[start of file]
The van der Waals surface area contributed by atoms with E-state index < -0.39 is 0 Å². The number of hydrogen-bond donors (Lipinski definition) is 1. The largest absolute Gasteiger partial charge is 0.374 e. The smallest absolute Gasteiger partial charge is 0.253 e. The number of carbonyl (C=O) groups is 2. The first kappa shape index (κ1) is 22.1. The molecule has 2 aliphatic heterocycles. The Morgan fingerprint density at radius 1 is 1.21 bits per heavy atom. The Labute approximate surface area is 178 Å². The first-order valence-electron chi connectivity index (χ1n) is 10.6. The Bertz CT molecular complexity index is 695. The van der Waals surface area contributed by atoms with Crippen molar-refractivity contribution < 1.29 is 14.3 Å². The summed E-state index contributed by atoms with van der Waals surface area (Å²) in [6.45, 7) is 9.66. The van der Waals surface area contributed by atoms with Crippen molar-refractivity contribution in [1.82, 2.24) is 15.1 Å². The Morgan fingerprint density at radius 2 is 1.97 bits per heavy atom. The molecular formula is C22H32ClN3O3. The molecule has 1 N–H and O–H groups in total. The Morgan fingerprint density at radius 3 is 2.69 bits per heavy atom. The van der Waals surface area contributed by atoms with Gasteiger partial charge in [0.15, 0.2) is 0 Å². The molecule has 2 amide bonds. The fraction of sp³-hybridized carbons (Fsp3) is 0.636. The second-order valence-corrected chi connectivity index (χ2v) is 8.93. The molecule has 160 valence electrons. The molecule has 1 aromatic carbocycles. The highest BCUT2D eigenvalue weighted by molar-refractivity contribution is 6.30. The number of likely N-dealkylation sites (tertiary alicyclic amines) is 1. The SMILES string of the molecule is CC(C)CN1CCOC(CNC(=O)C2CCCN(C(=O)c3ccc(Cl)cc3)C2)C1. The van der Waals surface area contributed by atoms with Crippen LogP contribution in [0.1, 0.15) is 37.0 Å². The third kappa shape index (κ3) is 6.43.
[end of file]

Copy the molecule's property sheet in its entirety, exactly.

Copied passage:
The van der Waals surface area contributed by atoms with E-state index < -0.39 is 0 Å². The number of hydrogen-bond donors (Lipinski definition) is 1. The largest absolute Gasteiger partial charge is 0.374 e. The smallest absolute Gasteiger partial charge is 0.253 e. The number of carbonyl (C=O) groups is 2. The first kappa shape index (κ1) is 22.1. The molecule has 2 aliphatic heterocycles. The Morgan fingerprint density at radius 1 is 1.21 bits per heavy atom. The Labute approximate surface area is 178 Å². The first-order valence-electron chi connectivity index (χ1n) is 10.6. The Bertz CT molecular complexity index is 695. The van der Waals surface area contributed by atoms with Crippen molar-refractivity contribution < 1.29 is 14.3 Å². The summed E-state index contributed by atoms with van der Waals surface area (Å²) in [6.45, 7) is 9.66. The van der Waals surface area contributed by atoms with Crippen molar-refractivity contribution in [1.82, 2.24) is 15.1 Å². The Morgan fingerprint density at radius 2 is 1.97 bits per heavy atom. The molecular formula is C22H32ClN3O3. The molecule has 1 N–H and O–H groups in total. The Morgan fingerprint density at radius 3 is 2.69 bits per heavy atom. The van der Waals surface area contributed by atoms with Gasteiger partial charge in [0.15, 0.2) is 0 Å². The molecule has 2 amide bonds. The fraction of sp³-hybridized carbons (Fsp3) is 0.636. The second-order valence-corrected chi connectivity index (χ2v) is 8.93. The molecule has 160 valence electrons. The molecule has 1 aromatic carbocycles. The highest BCUT2D eigenvalue weighted by molar-refractivity contribution is 6.30. The number of likely N-dealkylation sites (tertiary alicyclic amines) is 1. The SMILES string of the molecule is CC(C)CN1CCOC(CNC(=O)C2CCCN(C(=O)c3ccc(Cl)cc3)C2)C1. The van der Waals surface area contributed by atoms with Crippen LogP contribution in [0.1, 0.15) is 37.0 Å². The third kappa shape index (κ3) is 6.43.